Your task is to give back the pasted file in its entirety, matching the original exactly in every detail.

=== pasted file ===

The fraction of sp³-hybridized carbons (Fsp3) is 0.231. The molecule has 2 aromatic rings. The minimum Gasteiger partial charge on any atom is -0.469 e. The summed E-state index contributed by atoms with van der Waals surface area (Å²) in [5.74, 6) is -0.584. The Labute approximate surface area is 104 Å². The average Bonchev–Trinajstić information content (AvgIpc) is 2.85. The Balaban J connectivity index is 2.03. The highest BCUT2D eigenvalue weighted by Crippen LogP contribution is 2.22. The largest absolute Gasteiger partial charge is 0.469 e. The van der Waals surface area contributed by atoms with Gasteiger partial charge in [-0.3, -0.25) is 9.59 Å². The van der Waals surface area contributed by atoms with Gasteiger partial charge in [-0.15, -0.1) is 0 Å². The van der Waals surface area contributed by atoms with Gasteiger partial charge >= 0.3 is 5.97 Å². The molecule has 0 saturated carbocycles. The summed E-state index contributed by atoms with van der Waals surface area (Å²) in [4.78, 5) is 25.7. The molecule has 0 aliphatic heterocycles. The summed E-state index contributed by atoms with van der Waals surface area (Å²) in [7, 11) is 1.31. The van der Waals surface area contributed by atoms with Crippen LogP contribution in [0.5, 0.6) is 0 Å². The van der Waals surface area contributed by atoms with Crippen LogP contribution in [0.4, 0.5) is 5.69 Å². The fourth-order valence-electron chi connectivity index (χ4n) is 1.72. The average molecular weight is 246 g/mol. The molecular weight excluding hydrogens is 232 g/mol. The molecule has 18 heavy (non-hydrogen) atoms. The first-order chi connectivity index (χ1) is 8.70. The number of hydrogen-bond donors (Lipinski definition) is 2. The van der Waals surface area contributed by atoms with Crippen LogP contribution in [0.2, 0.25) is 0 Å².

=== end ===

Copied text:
The fraction of sp³-hybridized carbons (Fsp3) is 0.231. The molecule has 2 aromatic rings. The minimum Gasteiger partial charge on any atom is -0.469 e. The summed E-state index contributed by atoms with van der Waals surface area (Å²) in [5.74, 6) is -0.584. The Labute approximate surface area is 104 Å². The average Bonchev–Trinajstić information content (AvgIpc) is 2.85. The Balaban J connectivity index is 2.03. The highest BCUT2D eigenvalue weighted by Crippen LogP contribution is 2.22. The largest absolute Gasteiger partial charge is 0.469 e. The van der Waals surface area contributed by atoms with Gasteiger partial charge in [-0.3, -0.25) is 9.59 Å². The van der Waals surface area contributed by atoms with Gasteiger partial charge in [-0.15, -0.1) is 0 Å². The van der Waals surface area contributed by atoms with Gasteiger partial charge >= 0.3 is 5.97 Å². The molecule has 0 saturated carbocycles. The summed E-state index contributed by atoms with van der Waals surface area (Å²) in [4.78, 5) is 25.7. The molecule has 0 aliphatic heterocycles. The summed E-state index contributed by atoms with van der Waals surface area (Å²) in [7, 11) is 1.31. The van der Waals surface area contributed by atoms with Crippen LogP contribution in [0.5, 0.6) is 0 Å². The van der Waals surface area contributed by atoms with Crippen LogP contribution in [0.4, 0.5) is 5.69 Å². The fourth-order valence-electron chi connectivity index (χ4n) is 1.72. The average molecular weight is 246 g/mol. The molecular weight excluding hydrogens is 232 g/mol. The molecule has 18 heavy (non-hydrogen) atoms. The first-order chi connectivity index (χ1) is 8.70. The number of hydrogen-bond donors (Lipinski definition) is 2. The van der Waals surface area contributed by atoms with Crippen LogP contribution in [0.2, 0.25) is 0 Å².